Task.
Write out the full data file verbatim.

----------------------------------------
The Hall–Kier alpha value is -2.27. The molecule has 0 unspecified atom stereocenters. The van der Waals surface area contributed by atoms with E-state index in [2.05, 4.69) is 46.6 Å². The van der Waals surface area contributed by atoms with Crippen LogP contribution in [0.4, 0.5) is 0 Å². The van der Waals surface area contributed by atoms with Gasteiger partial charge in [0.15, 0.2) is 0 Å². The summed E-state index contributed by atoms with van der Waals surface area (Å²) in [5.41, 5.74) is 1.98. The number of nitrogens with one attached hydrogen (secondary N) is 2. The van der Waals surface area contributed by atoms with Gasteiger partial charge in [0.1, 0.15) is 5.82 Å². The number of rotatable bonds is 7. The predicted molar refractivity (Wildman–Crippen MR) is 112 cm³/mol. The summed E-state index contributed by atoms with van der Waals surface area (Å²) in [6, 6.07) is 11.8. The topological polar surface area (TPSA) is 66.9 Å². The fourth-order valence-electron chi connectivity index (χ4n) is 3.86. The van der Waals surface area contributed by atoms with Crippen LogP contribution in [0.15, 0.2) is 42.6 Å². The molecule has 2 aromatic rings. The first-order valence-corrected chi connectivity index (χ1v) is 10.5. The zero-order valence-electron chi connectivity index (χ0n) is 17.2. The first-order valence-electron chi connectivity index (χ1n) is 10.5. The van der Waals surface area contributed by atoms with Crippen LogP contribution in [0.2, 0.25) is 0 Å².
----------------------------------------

The Hall–Kier alpha value is -2.27. The molecule has 0 unspecified atom stereocenters. The van der Waals surface area contributed by atoms with E-state index in [2.05, 4.69) is 46.6 Å². The van der Waals surface area contributed by atoms with Crippen LogP contribution in [0.4, 0.5) is 0 Å². The van der Waals surface area contributed by atoms with Gasteiger partial charge in [0.15, 0.2) is 0 Å². The summed E-state index contributed by atoms with van der Waals surface area (Å²) in [5.41, 5.74) is 1.98. The number of nitrogens with one attached hydrogen (secondary N) is 2. The van der Waals surface area contributed by atoms with Gasteiger partial charge in [0.1, 0.15) is 5.82 Å². The number of rotatable bonds is 7. The predicted molar refractivity (Wildman–Crippen MR) is 112 cm³/mol. The summed E-state index contributed by atoms with van der Waals surface area (Å²) in [6, 6.07) is 11.8. The topological polar surface area (TPSA) is 66.9 Å². The fourth-order valence-electron chi connectivity index (χ4n) is 3.86. The van der Waals surface area contributed by atoms with Crippen LogP contribution in [0.15, 0.2) is 42.6 Å². The molecule has 2 aromatic rings. The first-order valence-corrected chi connectivity index (χ1v) is 10.5. The zero-order valence-electron chi connectivity index (χ0n) is 17.2. The first-order valence-electron chi connectivity index (χ1n) is 10.5. The van der Waals surface area contributed by atoms with Crippen LogP contribution in [0.2, 0.25) is 0 Å².